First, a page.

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Options abound, consensus lacking for MASD elementary schools' future: Editorial

Posted 2/20/19

The Middletown Area School District is taking its time to figure out the best course of action for its elementary schools, and that is wise.

This decision will affect the future of the district …

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Options abound, consensus lacking for MASD elementary schools' future: Editorial

Posted

The Middletown Area School District is taking its time to figure out the best course of action for its elementary schools, and that is wise.

This decision will affect the future of the district for years, both financially and educationally. These are the tough, long-lasting decisions that make school board elections so important, and everyone involved wants the “correct” decision to be made.

The challenge is, what that “correct” decision is might not be evident for years, if ever.

The district has three “neighborhood” elementary schools — Kunkel off Fulling Mill Road in Lower Swatara Township, Fink on Race Street in the borough, and Reid off North Union Street, part of the MASD educational complex that includes the high school and middle school.

The school board in October, however, reached informal consensus to go with a center-based model by building a new elementary school on the same campus as Reid, which would be renovated. This consolidation would have led to closing both Kunkel and Fink elementary schools.

The potential to sell Kunkel Elementary School off Fulling Mill Road in Lower Swatara Township is tempting, because the massive Williams farm around it is for sale. Last year, Tom and Tiz Williams put their 239-acre farm up for sale, and part of the tract includes 33.11 acres that forms an “L” shape around Kunkel.

The timing to sell Kunkel has likely never been better, because Kunkel needs upgrades to modernize it anyway, and those come at a cost. Built in 1962 and renovated and expanded in 1996, upgrades have been estimated at $5.3 million.

The district has had multiple discussions on how to proceed, including a forum in November at Kunkel at which more than 80 people attended.

However, opinions on what the Middletown Area School Board should do with a plan to reconfigure the district’s elementary schools were all over the map during that meeting.

The district accepted written comments on the elementary reconfiguration options and plan, and continues to discuss the issue at its school board meetings.

It also conducted an online survey, to which 652 people responded. Just more than 60 percent preferred the current model, compared to a “center-based” model where all elementary students are housed at one campus.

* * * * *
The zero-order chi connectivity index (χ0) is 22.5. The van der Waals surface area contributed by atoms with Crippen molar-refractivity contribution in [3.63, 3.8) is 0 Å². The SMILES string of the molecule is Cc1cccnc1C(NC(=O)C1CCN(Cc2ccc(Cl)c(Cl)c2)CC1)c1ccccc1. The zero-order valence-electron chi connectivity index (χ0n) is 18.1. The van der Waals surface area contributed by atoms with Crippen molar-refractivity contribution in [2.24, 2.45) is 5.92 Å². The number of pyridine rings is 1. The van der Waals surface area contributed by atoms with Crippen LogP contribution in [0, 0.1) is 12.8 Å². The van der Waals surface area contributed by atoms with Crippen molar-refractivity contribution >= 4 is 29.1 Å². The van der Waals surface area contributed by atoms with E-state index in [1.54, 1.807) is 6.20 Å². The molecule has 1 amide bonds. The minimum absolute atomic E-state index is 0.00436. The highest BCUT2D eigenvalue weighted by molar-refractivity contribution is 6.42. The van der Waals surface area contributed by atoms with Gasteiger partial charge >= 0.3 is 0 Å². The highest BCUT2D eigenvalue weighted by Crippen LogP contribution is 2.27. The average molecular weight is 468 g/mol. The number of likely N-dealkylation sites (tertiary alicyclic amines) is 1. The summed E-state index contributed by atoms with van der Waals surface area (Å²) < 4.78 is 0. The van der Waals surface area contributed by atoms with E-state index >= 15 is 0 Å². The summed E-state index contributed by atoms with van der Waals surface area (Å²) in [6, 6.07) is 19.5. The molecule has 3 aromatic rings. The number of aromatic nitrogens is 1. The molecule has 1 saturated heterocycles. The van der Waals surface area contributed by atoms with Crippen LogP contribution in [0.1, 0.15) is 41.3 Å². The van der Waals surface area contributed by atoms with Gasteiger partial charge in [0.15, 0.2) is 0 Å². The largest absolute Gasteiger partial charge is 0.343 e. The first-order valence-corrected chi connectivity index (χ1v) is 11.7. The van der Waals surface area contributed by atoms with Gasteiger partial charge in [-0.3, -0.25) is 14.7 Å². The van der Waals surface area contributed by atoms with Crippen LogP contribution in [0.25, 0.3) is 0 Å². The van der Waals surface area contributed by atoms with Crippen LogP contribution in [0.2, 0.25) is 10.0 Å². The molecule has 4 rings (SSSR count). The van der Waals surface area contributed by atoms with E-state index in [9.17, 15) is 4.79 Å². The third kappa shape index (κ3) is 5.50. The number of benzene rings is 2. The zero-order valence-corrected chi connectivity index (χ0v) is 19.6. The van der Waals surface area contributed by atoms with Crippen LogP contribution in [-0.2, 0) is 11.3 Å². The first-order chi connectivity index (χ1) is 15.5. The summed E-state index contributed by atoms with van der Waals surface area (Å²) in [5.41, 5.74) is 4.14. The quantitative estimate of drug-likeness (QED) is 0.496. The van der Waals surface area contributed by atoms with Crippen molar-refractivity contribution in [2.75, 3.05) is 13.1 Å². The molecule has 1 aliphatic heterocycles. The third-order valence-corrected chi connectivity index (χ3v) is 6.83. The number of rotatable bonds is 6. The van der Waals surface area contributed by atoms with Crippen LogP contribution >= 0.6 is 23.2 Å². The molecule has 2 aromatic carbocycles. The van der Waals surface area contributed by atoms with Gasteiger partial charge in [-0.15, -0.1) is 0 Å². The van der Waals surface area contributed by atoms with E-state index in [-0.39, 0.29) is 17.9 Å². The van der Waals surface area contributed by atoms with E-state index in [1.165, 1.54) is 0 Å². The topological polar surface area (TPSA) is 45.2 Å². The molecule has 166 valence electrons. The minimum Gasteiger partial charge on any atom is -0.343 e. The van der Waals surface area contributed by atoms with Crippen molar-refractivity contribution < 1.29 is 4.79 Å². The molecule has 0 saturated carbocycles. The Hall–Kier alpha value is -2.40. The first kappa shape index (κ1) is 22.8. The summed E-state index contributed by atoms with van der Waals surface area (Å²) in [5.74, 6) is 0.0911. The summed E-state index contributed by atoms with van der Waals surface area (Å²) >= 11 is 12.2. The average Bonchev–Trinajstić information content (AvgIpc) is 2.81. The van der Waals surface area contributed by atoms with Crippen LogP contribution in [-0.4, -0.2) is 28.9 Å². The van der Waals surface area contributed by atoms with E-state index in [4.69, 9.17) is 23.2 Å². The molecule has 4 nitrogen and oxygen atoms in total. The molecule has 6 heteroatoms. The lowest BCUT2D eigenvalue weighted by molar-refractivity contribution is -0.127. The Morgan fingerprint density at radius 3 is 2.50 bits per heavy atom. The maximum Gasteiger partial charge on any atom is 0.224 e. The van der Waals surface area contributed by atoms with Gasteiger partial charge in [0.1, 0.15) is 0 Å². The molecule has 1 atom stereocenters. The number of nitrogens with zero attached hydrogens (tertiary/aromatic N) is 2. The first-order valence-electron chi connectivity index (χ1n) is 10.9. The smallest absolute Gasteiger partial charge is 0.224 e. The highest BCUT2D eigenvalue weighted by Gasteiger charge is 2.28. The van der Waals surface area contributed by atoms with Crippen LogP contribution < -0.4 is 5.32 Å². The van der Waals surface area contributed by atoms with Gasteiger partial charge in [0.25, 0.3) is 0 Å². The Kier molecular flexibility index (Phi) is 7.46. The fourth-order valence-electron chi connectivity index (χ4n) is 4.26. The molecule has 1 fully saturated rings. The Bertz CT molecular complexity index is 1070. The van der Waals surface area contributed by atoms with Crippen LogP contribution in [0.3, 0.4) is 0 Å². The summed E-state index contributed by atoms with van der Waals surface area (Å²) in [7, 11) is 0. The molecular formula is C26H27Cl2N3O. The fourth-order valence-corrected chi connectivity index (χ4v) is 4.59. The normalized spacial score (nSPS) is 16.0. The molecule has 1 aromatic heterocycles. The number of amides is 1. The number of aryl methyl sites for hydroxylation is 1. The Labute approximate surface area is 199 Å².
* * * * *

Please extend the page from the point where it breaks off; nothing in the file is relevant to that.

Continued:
So now what?

We are not suggesting that the online survey and resident input should be the only pieces of information that district leaders use to make a decision.

But when a survey such as this is used, and if the wishes of those surveyed are not followed, there is a danger that they will feel ignored. After all, many residents might argue, why do the survey if its results are not followed?

And we need to note that most of the people responding to the recent online survey want Middletown Area School District to keep its current configuration of housing elementary students in three buildings in three locations, which seems to fly in the face of the direction the board and administration is leaning toward taking.

Superintendent Lori Suski, at the board’s Feb. 5 meeting, threw out a couple of more options — keeping Fink, Reid and Kunkel, but more evenly balancing the number of students at each building by adding onto Fink was one. Fink could be added onto upward because of the land constraints.

In an email to the Press & Journal, she mentioned a “hybrid of both center-based and neighborhood schools” but declined to elaborate as details had not yet been shared with the board.

The board is weighing a tax increase and is trying to pay for a mini-stadium for sports as well. That’s a lot to handle all at once.

“We can take the next four to five months to really weigh all options,” Suski told us. “We are taking our time and doing our due diligence to look at every factor before decisions are made.”

That is all we can ask.

What is the right decision? Time will tell, we hope.